How To Pick a BCD

How To Pick a BCD

  • Dive Life

Many beginner divers will rent their gear until they have a feel for what suits them in the water. Once you decide to get stuck in and kit up, you’ll want to consider having your own BCD. Rental kit can vary in quality, size, and design.  Having your own lets you really get to know your own buoyancy and dial in your skills to the next level. Dive to dive you’ll get to know your BCD, how it carries you in the water, how to weight it to get your best trim. You get to a general comfort level with where all your snaps, buckles, pockets and weights are located.

When selecting a BCD there are a number of things to consider.  Here we will take a look at fit, style, water temperature, and location

Focus on Fit

At a glance, choosing a size might seem simple, but manufacturers don’t follow a standard when sizing their kit.  A medium in one brand might be the size of a large in another. Make sure your selection fits you well, while leaving some room for adjustment, as our bodies do change, and your BCD should last you a few years.

If you are a lady, there are many makes of BCD that have a different cut and will account for a variety of body types.

Think About Style

The two more common styles are jacket, and the wing. The style you are looking for depends greatly on you personal experience, preference, and the type of diving you intend to do..

Jacket Style

This style is the most prolific if you are using rental kit for training.  It is generally more used for single tank recreational dives. The bladder jacket BCD inflates on the sides, the front and the back. Many of these BCDs have side pockets for storage and/or integrated weight systems with quick release. Disadvantages of the jacket style are that the bladder design is less stable than that of a wing, which makes maintaining trim more difficult.  Also, jacket BCDs are often less customizable than their wind and backplate counterparts.

Jacket style BCDs are often the best choice for the recreational diver, or someone looking to pack light on a dive holiday.

Wing Style

The wing BCD is comprised of a backplate and a back mounted air bladder. The wing allows more freedom of movement and work well to suspend the diver evenly in the water. There might be some complaints that this style pushes you forward when on the surface, but this is generally outweighed by the benefits to your trim underwater. These BCDs are often as customizable as you like.  You can add clips, d-rings, pouches, or whatever you like to the webbing that is used as shoulder and waist straps. Larger wings are also specifically made to support twinsets. They have larger air bladders to support the additional weight.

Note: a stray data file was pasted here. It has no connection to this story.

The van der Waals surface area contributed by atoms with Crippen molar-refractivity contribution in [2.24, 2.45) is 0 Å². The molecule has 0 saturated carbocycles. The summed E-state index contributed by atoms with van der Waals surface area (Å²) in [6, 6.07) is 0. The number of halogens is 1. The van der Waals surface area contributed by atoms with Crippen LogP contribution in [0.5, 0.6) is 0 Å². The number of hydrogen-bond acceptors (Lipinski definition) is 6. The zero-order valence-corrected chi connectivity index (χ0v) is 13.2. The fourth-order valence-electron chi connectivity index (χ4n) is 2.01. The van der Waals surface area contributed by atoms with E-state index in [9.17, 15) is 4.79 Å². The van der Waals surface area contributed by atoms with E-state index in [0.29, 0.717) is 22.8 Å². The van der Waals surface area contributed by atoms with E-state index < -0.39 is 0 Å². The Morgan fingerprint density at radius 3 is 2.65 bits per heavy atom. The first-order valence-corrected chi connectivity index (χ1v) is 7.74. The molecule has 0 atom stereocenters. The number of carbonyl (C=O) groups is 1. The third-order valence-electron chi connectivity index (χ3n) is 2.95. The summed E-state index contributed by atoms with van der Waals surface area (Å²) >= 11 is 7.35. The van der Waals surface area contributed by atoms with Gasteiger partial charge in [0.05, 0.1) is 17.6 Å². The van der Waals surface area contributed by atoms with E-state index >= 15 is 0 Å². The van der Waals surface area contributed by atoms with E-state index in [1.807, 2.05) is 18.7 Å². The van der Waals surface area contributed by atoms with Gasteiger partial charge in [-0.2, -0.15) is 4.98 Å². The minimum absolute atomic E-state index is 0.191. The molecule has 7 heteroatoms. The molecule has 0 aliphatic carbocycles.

The wing and backplate are ideal for the advanced diver, or a recreational diver that is looking to really dial in their trim.

Cold or Warm Water

In cold water you should pay more attention to lift capacity.  Thicker wetsuits, and drysuits require you to carry more weight.  Therefore, your BCD should have enough lift capacity to keep you buoyant on the surface.

When you are in warm water, or salt water you’ll need less lift. Having a large wing BCD in this situation might not be the best choice if the rest of your diving set up is light as well.

 

Where are You Diving?

If most of your diving is going to be in warm holiday waters, your primary BCD concerns will be portability and weight.  For a purely recreational diver this might mean a lightweight jacket style BCD, with a nylon or plastic backplate. You’ll want it to pack small and light if you are concerned about baggage weight limits.  Such BCDs are suitable if you are planning single tank recreational dives while wearing a thinner wetsuit, and a relatively small amount of weight.

Some wings are quite well suited to travel.  Cutting down on baggage weight might still be a concern, meaning you might want to leave that steel backplate at behind.  Many lighter options exist, including aluminum or even carbon fiber backplates. These models provide stability, while drastically reducing packed weight.

If you are more of a local area diver, who likes to throw their kit in the boot and hit the nearest beach, you’ll be best off going for the sturdiest and most comfortable BCD that suits you.

 

If you are still uncertain of your needs feel free to give us a ring at the shop, we’ll do our best to point you towards the equipment that will suit you best.

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